Netscape Navigator, or just Netscape, was based on the Mosaic web browser. Marc Andreessen was part of the team that developed the Mosaic browser while a student at the University of Illinois. Upon graduation, Marc founded Netscape along with Jim Clark, and together they released an updated and improved version of Mosaic called Netscape Navigator in late 1994.
Netscape was made freely available for non-commercial purposes. Copies of Netscape could also be purchased at traditional retailers on floppy disks and CDs. Netscape was launched at a time when consumer interest in the Internet was skyrocketing, and there were no established web browsers on the market. As a result, Netscape quickly became the most popular browser – a position which it occupied from 1995 up until the late 1990s. However, beginning in 1996, Microsoft began to distribute a copy of Internet Explorer with every new Windows installation, and by the year 2000 Microsoft's Internet Explorer had displaced Netscape Navigator as the most popular web browser.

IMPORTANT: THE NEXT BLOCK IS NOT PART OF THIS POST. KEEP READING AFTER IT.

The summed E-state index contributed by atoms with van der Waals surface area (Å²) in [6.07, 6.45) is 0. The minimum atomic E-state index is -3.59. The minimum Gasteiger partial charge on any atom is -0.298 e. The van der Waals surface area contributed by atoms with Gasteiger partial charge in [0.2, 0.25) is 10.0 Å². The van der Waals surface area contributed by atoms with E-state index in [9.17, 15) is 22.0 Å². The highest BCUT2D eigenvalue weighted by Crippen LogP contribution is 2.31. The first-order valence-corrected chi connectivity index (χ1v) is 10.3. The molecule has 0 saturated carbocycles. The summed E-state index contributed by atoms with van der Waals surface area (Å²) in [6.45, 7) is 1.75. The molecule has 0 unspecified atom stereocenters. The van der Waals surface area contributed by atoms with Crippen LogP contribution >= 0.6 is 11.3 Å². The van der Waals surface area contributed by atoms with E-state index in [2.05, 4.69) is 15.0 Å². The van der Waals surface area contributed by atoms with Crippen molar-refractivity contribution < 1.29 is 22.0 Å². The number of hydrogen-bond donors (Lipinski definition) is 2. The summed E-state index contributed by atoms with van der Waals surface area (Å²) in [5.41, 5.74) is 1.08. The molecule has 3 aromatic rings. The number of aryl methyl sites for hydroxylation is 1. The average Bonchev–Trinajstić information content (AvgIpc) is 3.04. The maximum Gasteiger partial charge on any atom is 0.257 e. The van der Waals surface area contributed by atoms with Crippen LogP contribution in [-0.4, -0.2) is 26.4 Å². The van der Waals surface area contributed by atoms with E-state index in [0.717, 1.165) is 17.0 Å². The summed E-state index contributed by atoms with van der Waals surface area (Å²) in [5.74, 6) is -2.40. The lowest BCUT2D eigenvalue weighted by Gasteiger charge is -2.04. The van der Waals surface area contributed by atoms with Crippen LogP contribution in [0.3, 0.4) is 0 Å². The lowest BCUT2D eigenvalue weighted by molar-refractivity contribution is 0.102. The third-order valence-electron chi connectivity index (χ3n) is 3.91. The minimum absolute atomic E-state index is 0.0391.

Netscape Communications, including the Navigator browser, was acquired by AOL in 1999. Under AOLs management Netscape lost market share rapidly due to Internet Explorer's widespread usage as well as a perceived lack of technical innovation under AOL's purvue. By 2006, Netscape Navigator's share of the browser market had dropped to less than 1%. AOL continued to develop new versions of Netscape Navigator through 2007, and then abruptly ended support for the product line in early 2008.
Frequently Asked Questions
Did Netscape make any lasting contributions to the web?
It's hard to think of two other technologies that have had a more profound impact on the web as we know it today. So profound was the influence of Netscape Navigator on the web, that in 2007 PC World declared the original Netscape Navigator the best tech product of all time.
Is Netscape still available today?
There are a few sites that host unofficial downloads of old versions of Netscape. However, considering the fact that there have been no updates to any version of Netscape since 2007 functionality of the browser is limited and while interesting for historical purposes it should not be used for anything other than browsing of highly-trusted sites.
In 1998, just before Netscape was sold to AOL, Netscape created the Mozilla community and released the source code for the Navigator browser. Mozilla rewrote the browser source code and released a browser which eventually evolved into what we know today at Mozilla Firefox. In many ways, Firefox is considered to be the “spiritual successor” of Netscape Navigator. Using Mozilla Firefox is the best way to use a browser developed from what was once Netscape Navigator.